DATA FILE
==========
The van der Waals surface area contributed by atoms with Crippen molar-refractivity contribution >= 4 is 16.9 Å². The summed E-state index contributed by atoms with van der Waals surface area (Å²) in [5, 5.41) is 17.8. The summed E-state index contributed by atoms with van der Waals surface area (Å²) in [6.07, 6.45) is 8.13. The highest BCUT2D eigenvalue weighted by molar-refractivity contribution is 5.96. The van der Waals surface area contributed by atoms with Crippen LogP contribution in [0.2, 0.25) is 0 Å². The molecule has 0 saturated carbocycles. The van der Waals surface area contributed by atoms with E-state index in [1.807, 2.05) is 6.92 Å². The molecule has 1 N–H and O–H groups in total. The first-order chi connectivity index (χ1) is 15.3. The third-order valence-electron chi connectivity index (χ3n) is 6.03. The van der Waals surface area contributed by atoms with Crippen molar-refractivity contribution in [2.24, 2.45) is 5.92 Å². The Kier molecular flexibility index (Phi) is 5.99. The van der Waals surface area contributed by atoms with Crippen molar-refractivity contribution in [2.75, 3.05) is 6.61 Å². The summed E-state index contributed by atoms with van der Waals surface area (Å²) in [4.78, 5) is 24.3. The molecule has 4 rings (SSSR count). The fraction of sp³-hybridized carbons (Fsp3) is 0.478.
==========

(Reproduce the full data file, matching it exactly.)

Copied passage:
The van der Waals surface area contributed by atoms with Crippen molar-refractivity contribution >= 4 is 16.9 Å². The summed E-state index contributed by atoms with van der Waals surface area (Å²) in [5, 5.41) is 17.8. The summed E-state index contributed by atoms with van der Waals surface area (Å²) in [6.07, 6.45) is 8.13. The highest BCUT2D eigenvalue weighted by molar-refractivity contribution is 5.96. The van der Waals surface area contributed by atoms with Crippen LogP contribution in [0.2, 0.25) is 0 Å². The molecule has 0 saturated carbocycles. The van der Waals surface area contributed by atoms with E-state index in [1.807, 2.05) is 6.92 Å². The molecule has 1 N–H and O–H groups in total. The first-order chi connectivity index (χ1) is 15.3. The third-order valence-electron chi connectivity index (χ3n) is 6.03. The van der Waals surface area contributed by atoms with Crippen molar-refractivity contribution in [2.24, 2.45) is 5.92 Å². The Kier molecular flexibility index (Phi) is 5.99. The van der Waals surface area contributed by atoms with Crippen molar-refractivity contribution in [2.75, 3.05) is 6.61 Å². The summed E-state index contributed by atoms with van der Waals surface area (Å²) in [4.78, 5) is 24.3. The molecule has 4 rings (SSSR count). The fraction of sp³-hybridized carbons (Fsp3) is 0.478.